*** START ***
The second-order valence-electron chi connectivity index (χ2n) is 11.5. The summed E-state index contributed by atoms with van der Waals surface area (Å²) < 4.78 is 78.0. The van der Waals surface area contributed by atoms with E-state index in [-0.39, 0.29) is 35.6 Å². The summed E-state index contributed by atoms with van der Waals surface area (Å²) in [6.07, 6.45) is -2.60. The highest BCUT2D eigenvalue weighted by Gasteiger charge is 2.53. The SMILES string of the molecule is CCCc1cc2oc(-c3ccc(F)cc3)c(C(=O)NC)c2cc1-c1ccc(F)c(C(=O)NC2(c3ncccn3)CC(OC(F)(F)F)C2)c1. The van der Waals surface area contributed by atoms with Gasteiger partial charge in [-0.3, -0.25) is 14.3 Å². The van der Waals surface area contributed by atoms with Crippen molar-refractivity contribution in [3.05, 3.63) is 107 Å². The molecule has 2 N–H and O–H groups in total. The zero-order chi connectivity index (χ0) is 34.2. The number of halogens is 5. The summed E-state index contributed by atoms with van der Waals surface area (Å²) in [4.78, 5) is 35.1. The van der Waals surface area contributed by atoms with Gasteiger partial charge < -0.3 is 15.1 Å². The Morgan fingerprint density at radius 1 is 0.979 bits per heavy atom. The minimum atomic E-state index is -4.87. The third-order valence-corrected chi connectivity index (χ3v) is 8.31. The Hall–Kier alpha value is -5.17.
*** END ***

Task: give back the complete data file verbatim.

The second-order valence-electron chi connectivity index (χ2n) is 11.5. The summed E-state index contributed by atoms with van der Waals surface area (Å²) < 4.78 is 78.0. The van der Waals surface area contributed by atoms with E-state index in [-0.39, 0.29) is 35.6 Å². The summed E-state index contributed by atoms with van der Waals surface area (Å²) in [6.07, 6.45) is -2.60. The highest BCUT2D eigenvalue weighted by Gasteiger charge is 2.53. The SMILES string of the molecule is CCCc1cc2oc(-c3ccc(F)cc3)c(C(=O)NC)c2cc1-c1ccc(F)c(C(=O)NC2(c3ncccn3)CC(OC(F)(F)F)C2)c1. The van der Waals surface area contributed by atoms with Gasteiger partial charge in [-0.3, -0.25) is 14.3 Å². The van der Waals surface area contributed by atoms with Crippen molar-refractivity contribution in [3.05, 3.63) is 107 Å². The molecule has 2 N–H and O–H groups in total. The zero-order chi connectivity index (χ0) is 34.2. The number of halogens is 5. The summed E-state index contributed by atoms with van der Waals surface area (Å²) in [4.78, 5) is 35.1. The van der Waals surface area contributed by atoms with Gasteiger partial charge < -0.3 is 15.1 Å². The Morgan fingerprint density at radius 1 is 0.979 bits per heavy atom. The minimum atomic E-state index is -4.87. The third-order valence-corrected chi connectivity index (χ3v) is 8.31. The Hall–Kier alpha value is -5.17.